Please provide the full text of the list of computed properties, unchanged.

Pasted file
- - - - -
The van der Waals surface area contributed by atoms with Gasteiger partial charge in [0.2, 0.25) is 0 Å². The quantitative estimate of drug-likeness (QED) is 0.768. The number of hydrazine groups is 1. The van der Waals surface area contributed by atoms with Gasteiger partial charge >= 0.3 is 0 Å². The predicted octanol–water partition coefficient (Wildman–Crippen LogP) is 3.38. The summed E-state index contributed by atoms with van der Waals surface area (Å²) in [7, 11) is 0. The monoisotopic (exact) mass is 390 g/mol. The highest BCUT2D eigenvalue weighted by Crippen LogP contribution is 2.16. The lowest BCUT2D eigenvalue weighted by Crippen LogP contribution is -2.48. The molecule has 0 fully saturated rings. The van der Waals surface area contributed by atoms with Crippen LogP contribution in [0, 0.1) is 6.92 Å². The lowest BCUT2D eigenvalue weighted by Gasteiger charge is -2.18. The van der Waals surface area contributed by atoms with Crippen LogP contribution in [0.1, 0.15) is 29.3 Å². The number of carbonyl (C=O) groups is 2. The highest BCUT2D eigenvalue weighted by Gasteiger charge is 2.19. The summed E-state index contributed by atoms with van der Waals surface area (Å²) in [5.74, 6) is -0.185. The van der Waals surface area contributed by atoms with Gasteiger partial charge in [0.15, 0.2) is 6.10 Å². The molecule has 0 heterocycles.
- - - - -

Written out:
The van der Waals surface area contributed by atoms with Gasteiger partial charge in [0.2, 0.25) is 0 Å². The quantitative estimate of drug-likeness (QED) is 0.768. The number of hydrazine groups is 1. The van der Waals surface area contributed by atoms with Gasteiger partial charge >= 0.3 is 0 Å². The predicted octanol–water partition coefficient (Wildman–Crippen LogP) is 3.38. The summed E-state index contributed by atoms with van der Waals surface area (Å²) in [7, 11) is 0. The monoisotopic (exact) mass is 390 g/mol. The highest BCUT2D eigenvalue weighted by Crippen LogP contribution is 2.16. The lowest BCUT2D eigenvalue weighted by Crippen LogP contribution is -2.48. The molecule has 0 fully saturated rings. The van der Waals surface area contributed by atoms with Crippen LogP contribution in [0, 0.1) is 6.92 Å². The lowest BCUT2D eigenvalue weighted by Gasteiger charge is -2.18. The van der Waals surface area contributed by atoms with Crippen LogP contribution in [0.1, 0.15) is 29.3 Å². The number of carbonyl (C=O) groups is 2. The highest BCUT2D eigenvalue weighted by Gasteiger charge is 2.19. The summed E-state index contributed by atoms with van der Waals surface area (Å²) in [5.74, 6) is -0.185. The van der Waals surface area contributed by atoms with Gasteiger partial charge in [0.15, 0.2) is 6.10 Å². The molecule has 0 heterocycles.